Introduction and Activities

 
Curriculum Ideas for Using Anti-war Films and Documentaries

Educational research informs us that visual learning is among the most potent methods for helping students, of any age to learn. Consequently film has become one of the most popular genres for enhancing learning in today’s classroom. As a medium, film is especially cogent when it comes to helping students experience cultures and life experiences different from their own. Whether through a documentary approach or a full length movie, film can help promote an understanding and acceptance of values and traditions that originate in various global locales, see the complexities of a situation through different lens, and raise questions that may never have been considered if not for viewing a particular film. In short, feature films and documentaries can challenge our wisdom about the world, encourage us to consider alternative perspectives to our thinking, and help us nurture new approaches to taking action.

The films and documentaries that follow come from various parts of the world—Africa, Asia, Europe, Latin America, the Middle East and the United States. Some were made at the beginning of the 1900s, and are labeled as “silent movies.” There are films in the bibliography that deal with the U.S. Civil War, the Great War, Vietnam and the Korean wars, and the current conflict in Iraq. There are films that depict the angst of the Cold War, and the fear of a nuclear war. There are animated films, short films and epics. However, what they all have in common is that they have been labeled “anti-war.” Most important to the information they share is the message with which the viewers are left. 

General Questions to Ask about a Film or Documentary
  1. Why or why isn’t this film important?
  2. How would you summarize the plot of the film?
  3. How would you provide an informative headline about the film in less than ten words?
  4. What are the essential questions explored in the film? (Essential questions explore and probe the larger issues [conflict, violence, responsibility, etc.] that humans face.)
  5. How can essential questions introduced through the film be changed to hypothetical questions? How can these questions lead to new ways of dealing with conflict?
  6. What emotions were elicited through the film?
  7. What questions were left unanswered? What new topics or ideas were introduced through viewing the film?
  8. Who are the heroes of the film? What do they do that seems to make them extraordinary? How would you classify the heroes as ordinary people doing extraordinary things?
  9. Why is this film classified as being anti-war?  How would you define a film as being anti-war?
  10. What lessons can you take from viewing this movie into your own lives?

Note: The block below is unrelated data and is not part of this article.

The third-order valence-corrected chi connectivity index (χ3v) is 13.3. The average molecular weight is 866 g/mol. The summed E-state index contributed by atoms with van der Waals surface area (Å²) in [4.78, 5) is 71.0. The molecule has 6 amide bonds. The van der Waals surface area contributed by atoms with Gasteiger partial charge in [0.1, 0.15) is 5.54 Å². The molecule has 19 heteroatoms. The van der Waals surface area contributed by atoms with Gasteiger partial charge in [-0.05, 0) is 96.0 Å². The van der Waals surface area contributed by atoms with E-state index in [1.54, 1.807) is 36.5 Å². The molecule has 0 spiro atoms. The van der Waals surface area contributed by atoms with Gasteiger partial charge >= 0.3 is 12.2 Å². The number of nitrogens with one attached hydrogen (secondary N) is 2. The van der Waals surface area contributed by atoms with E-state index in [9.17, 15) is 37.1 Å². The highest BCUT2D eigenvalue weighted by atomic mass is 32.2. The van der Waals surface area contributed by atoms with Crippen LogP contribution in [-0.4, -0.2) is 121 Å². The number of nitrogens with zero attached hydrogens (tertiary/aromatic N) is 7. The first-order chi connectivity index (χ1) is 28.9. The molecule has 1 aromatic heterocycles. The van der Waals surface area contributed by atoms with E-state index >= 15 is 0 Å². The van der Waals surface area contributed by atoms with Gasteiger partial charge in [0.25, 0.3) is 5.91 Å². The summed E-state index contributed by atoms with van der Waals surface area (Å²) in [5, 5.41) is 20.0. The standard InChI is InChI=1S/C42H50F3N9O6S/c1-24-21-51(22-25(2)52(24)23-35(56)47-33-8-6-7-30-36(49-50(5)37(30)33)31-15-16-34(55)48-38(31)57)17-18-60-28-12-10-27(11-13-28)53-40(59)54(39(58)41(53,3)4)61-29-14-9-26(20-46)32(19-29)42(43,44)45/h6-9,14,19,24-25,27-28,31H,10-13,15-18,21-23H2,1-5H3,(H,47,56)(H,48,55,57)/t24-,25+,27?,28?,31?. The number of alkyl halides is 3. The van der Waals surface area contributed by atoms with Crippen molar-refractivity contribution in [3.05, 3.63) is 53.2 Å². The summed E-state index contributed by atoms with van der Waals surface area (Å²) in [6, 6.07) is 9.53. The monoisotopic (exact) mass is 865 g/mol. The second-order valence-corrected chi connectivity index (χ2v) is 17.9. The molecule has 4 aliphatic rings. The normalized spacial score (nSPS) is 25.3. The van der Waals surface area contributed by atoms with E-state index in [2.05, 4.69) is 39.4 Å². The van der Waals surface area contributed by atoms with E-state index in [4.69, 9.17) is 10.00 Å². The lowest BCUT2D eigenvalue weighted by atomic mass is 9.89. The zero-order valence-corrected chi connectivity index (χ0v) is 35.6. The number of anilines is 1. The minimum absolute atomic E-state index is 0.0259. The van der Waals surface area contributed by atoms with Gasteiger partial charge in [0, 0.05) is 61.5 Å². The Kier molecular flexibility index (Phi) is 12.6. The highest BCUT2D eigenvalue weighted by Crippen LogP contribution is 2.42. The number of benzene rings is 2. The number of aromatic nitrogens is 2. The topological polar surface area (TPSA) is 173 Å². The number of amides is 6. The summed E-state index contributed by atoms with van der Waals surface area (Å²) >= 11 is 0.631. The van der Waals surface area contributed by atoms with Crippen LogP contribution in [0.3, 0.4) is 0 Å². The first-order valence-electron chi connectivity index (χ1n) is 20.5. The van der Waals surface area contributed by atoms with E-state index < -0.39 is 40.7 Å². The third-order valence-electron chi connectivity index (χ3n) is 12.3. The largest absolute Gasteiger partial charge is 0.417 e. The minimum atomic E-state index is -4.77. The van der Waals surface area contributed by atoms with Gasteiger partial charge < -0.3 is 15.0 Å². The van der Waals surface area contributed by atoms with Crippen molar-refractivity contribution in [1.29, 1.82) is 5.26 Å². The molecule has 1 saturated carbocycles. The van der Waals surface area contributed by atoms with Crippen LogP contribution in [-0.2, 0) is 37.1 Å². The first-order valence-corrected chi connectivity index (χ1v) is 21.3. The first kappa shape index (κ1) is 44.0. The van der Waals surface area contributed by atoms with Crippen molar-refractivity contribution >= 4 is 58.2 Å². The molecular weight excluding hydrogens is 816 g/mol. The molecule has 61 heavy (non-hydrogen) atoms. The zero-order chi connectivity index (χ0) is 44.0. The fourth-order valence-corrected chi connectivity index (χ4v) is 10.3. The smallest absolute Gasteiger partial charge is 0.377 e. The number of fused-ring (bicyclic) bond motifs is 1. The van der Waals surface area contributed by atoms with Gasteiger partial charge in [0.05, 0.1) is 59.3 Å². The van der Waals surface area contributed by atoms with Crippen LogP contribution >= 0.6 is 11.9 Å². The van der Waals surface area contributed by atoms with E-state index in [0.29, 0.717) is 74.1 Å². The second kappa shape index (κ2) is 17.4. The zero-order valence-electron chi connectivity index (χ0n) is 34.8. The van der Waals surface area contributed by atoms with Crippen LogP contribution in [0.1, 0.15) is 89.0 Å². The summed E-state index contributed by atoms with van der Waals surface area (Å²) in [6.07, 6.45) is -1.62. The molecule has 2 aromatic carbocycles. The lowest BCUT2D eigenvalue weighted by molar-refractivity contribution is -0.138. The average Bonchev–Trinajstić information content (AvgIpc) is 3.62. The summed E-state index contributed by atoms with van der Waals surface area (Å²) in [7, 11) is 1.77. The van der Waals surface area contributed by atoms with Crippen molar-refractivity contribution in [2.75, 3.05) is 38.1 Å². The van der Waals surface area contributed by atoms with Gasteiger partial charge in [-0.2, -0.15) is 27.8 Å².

Viewing Films and Documentaries through a Different Lens
  1. How did the sound in the piece contribute to or detract from the message of the film? How were sound effects used?
  2. What would you say about the dialogue used? Did it keep your attention? Did you get lost in the script? What lines can you repeat after having seen the film?
  3. How did the setting used contribute to the overall effect of the film?
  4. Would you have edited the film differently? Are there scenes you would have deleted? Why? Are there scenes that you would have extended? How would you have done this?
  5. What other aspects (lighting, framing, costumes, etc.) of the film were important to you as a viewer?
 Procedures for Presenting the Film as Part of a Classroom Lesson
  1. Consider how the film should be set-up prior to viewing. Is there background information that would be helpful to present to viewers?
  2. If you have a DVD, does it have special features on it? Review the features and see if any are appropriate to play prior to seeing the film. What features could be shown following the film?
  3. Can any portion of the film be shown as a “teaser” the day before the viewing?
  4. Can any portion of the film be shown without dialogue? Ask viewers to guess what is occurring during a particular segment?
  5. Take a primary character in the film and hypothetically change his/her personality? Discuss how this change of personality would affect the outcome of the film.
  6. Explore characters that are stereotypical, ask for our sympathy, or are exceptional.
  7. Use other Voices in Wartime curriculum units to find poetry that relates to the time period of the conflict of the film. 
      Discuss the nature of the poems. 
      How do they support or show a different side of the film’s plot?
      What issues are explored through the poetry?
      What is the point of view of the poet?

  1. Explore questions about the particular conflict presented in the film:

      What is the nature of the conflict or war?

      What is the history behind it?

      How might the conflict been avoided?

      Discuss the lessons learned from this conflict? How might they be applied to present-day conflicts?

  1. Use other Voices in Wartime annotated film bibliographies to find “war” films that are from the same time period or explore the same theme. 
      How are these films different?
      What are the most striking comparisons between the films?
      How are the emotions expressed through the lives of the main characters different? How are they the same?
      What are the lessons learned in the “war” film? How are these lessons different or the same as those learned through viewing the “anti-war” film?